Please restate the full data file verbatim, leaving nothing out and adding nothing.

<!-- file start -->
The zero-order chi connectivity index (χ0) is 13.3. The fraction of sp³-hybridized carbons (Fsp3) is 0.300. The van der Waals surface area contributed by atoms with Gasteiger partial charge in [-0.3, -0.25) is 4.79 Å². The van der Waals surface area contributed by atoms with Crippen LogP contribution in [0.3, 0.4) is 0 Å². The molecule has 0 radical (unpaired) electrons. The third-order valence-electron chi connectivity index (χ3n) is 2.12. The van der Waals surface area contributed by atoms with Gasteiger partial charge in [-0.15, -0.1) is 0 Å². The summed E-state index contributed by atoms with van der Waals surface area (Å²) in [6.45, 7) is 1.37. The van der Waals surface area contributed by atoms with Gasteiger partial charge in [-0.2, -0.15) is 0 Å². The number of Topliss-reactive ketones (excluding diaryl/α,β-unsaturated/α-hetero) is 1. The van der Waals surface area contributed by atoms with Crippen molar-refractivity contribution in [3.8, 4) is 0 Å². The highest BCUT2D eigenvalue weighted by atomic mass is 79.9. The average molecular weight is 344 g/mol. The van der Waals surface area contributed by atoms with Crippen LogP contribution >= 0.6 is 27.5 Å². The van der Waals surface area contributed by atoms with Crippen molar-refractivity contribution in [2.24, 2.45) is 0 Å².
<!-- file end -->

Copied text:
The zero-order chi connectivity index (χ0) is 13.3. The fraction of sp³-hybridized carbons (Fsp3) is 0.300. The van der Waals surface area contributed by atoms with Gasteiger partial charge in [-0.3, -0.25) is 4.79 Å². The van der Waals surface area contributed by atoms with Crippen LogP contribution in [0.3, 0.4) is 0 Å². The molecule has 0 radical (unpaired) electrons. The third-order valence-electron chi connectivity index (χ3n) is 2.12. The van der Waals surface area contributed by atoms with Gasteiger partial charge in [-0.15, -0.1) is 0 Å². The summed E-state index contributed by atoms with van der Waals surface area (Å²) in [6.45, 7) is 1.37. The van der Waals surface area contributed by atoms with Gasteiger partial charge in [-0.2, -0.15) is 0 Å². The number of Topliss-reactive ketones (excluding diaryl/α,β-unsaturated/α-hetero) is 1. The van der Waals surface area contributed by atoms with Crippen molar-refractivity contribution in [3.8, 4) is 0 Å². The highest BCUT2D eigenvalue weighted by atomic mass is 79.9. The average molecular weight is 344 g/mol. The van der Waals surface area contributed by atoms with Crippen LogP contribution >= 0.6 is 27.5 Å². The van der Waals surface area contributed by atoms with Crippen molar-refractivity contribution in [2.24, 2.45) is 0 Å².